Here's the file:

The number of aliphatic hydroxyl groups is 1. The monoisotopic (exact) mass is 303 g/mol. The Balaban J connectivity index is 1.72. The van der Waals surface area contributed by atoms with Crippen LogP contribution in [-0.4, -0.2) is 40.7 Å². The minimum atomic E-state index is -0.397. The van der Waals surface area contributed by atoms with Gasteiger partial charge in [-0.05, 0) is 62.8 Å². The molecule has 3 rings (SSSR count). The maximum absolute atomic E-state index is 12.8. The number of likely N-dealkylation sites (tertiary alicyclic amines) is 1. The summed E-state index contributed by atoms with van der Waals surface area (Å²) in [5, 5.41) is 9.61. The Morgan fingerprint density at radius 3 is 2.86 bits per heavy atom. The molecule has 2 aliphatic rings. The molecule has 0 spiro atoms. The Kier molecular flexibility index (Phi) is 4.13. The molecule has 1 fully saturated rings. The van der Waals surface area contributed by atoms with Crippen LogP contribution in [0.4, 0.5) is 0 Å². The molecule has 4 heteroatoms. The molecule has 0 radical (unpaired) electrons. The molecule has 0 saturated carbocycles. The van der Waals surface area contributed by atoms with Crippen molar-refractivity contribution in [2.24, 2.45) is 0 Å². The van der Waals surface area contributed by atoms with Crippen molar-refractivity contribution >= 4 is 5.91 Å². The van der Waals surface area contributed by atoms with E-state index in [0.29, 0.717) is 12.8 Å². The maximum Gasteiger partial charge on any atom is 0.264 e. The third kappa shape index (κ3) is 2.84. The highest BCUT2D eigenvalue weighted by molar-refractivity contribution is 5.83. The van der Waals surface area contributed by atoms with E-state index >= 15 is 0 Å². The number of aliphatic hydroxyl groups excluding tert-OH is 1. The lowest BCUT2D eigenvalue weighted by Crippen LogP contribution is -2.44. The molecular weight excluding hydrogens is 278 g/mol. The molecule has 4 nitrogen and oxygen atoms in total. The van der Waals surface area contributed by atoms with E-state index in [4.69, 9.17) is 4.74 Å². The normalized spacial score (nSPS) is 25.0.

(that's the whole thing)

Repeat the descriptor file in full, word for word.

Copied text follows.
The number of aliphatic hydroxyl groups is 1. The monoisotopic (exact) mass is 303 g/mol. The Balaban J connectivity index is 1.72. The van der Waals surface area contributed by atoms with Crippen LogP contribution in [-0.4, -0.2) is 40.7 Å². The minimum atomic E-state index is -0.397. The van der Waals surface area contributed by atoms with Gasteiger partial charge in [-0.05, 0) is 62.8 Å². The molecule has 3 rings (SSSR count). The maximum absolute atomic E-state index is 12.8. The number of likely N-dealkylation sites (tertiary alicyclic amines) is 1. The summed E-state index contributed by atoms with van der Waals surface area (Å²) in [5, 5.41) is 9.61. The Morgan fingerprint density at radius 3 is 2.86 bits per heavy atom. The molecule has 2 aliphatic rings. The molecule has 0 spiro atoms. The Kier molecular flexibility index (Phi) is 4.13. The molecule has 1 fully saturated rings. The van der Waals surface area contributed by atoms with Crippen LogP contribution in [0.4, 0.5) is 0 Å². The molecule has 4 heteroatoms. The molecule has 0 radical (unpaired) electrons. The molecule has 0 saturated carbocycles. The van der Waals surface area contributed by atoms with Crippen molar-refractivity contribution in [2.24, 2.45) is 0 Å². The van der Waals surface area contributed by atoms with Crippen molar-refractivity contribution >= 4 is 5.91 Å². The van der Waals surface area contributed by atoms with E-state index in [0.29, 0.717) is 12.8 Å². The maximum Gasteiger partial charge on any atom is 0.264 e. The third kappa shape index (κ3) is 2.84. The highest BCUT2D eigenvalue weighted by molar-refractivity contribution is 5.83. The van der Waals surface area contributed by atoms with E-state index >= 15 is 0 Å². The number of aliphatic hydroxyl groups excluding tert-OH is 1. The lowest BCUT2D eigenvalue weighted by Crippen LogP contribution is -2.44. The molecular weight excluding hydrogens is 278 g/mol. The molecule has 4 nitrogen and oxygen atoms in total. The van der Waals surface area contributed by atoms with E-state index in [4.69, 9.17) is 4.74 Å². The normalized spacial score (nSPS) is 25.0.